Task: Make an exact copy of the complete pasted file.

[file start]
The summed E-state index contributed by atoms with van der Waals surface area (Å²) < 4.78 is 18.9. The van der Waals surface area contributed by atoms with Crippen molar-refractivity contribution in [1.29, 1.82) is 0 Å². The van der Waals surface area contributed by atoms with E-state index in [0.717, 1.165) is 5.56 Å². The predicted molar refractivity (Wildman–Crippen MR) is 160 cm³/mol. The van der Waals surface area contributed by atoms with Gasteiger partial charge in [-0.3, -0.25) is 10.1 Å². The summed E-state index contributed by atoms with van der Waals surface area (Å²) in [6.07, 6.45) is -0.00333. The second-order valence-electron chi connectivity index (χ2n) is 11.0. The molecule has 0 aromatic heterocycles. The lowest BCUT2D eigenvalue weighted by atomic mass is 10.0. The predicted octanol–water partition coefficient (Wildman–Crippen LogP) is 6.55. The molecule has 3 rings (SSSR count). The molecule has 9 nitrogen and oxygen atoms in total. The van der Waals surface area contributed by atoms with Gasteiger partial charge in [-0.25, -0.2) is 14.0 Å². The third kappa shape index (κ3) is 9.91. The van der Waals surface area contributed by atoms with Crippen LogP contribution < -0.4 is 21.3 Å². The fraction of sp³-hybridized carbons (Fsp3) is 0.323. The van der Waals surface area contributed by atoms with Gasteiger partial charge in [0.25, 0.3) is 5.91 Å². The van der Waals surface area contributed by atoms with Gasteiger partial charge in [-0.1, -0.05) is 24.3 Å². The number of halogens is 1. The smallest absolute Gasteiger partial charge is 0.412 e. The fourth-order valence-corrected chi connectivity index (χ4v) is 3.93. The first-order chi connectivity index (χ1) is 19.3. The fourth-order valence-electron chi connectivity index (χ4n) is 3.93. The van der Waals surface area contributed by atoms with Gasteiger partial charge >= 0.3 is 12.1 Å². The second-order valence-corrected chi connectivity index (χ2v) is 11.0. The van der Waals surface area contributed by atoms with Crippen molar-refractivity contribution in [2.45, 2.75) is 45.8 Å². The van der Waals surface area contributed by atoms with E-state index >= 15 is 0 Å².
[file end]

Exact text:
The summed E-state index contributed by atoms with van der Waals surface area (Å²) < 4.78 is 18.9. The van der Waals surface area contributed by atoms with Crippen molar-refractivity contribution in [1.29, 1.82) is 0 Å². The van der Waals surface area contributed by atoms with E-state index in [0.717, 1.165) is 5.56 Å². The predicted molar refractivity (Wildman–Crippen MR) is 160 cm³/mol. The van der Waals surface area contributed by atoms with Gasteiger partial charge in [-0.3, -0.25) is 10.1 Å². The summed E-state index contributed by atoms with van der Waals surface area (Å²) in [6.07, 6.45) is -0.00333. The second-order valence-electron chi connectivity index (χ2n) is 11.0. The molecule has 0 aromatic heterocycles. The lowest BCUT2D eigenvalue weighted by atomic mass is 10.0. The predicted octanol–water partition coefficient (Wildman–Crippen LogP) is 6.55. The molecule has 3 rings (SSSR count). The molecule has 9 nitrogen and oxygen atoms in total. The van der Waals surface area contributed by atoms with Gasteiger partial charge in [-0.25, -0.2) is 14.0 Å². The third kappa shape index (κ3) is 9.91. The van der Waals surface area contributed by atoms with Crippen LogP contribution < -0.4 is 21.3 Å². The fraction of sp³-hybridized carbons (Fsp3) is 0.323. The van der Waals surface area contributed by atoms with Gasteiger partial charge in [0.25, 0.3) is 5.91 Å². The van der Waals surface area contributed by atoms with Gasteiger partial charge in [-0.1, -0.05) is 24.3 Å². The number of halogens is 1. The smallest absolute Gasteiger partial charge is 0.412 e. The fourth-order valence-corrected chi connectivity index (χ4v) is 3.93. The first-order chi connectivity index (χ1) is 19.3. The fourth-order valence-electron chi connectivity index (χ4n) is 3.93. The van der Waals surface area contributed by atoms with Gasteiger partial charge >= 0.3 is 12.1 Å². The second-order valence-corrected chi connectivity index (χ2v) is 11.0. The van der Waals surface area contributed by atoms with Crippen molar-refractivity contribution in [2.45, 2.75) is 45.8 Å². The van der Waals surface area contributed by atoms with E-state index >= 15 is 0 Å².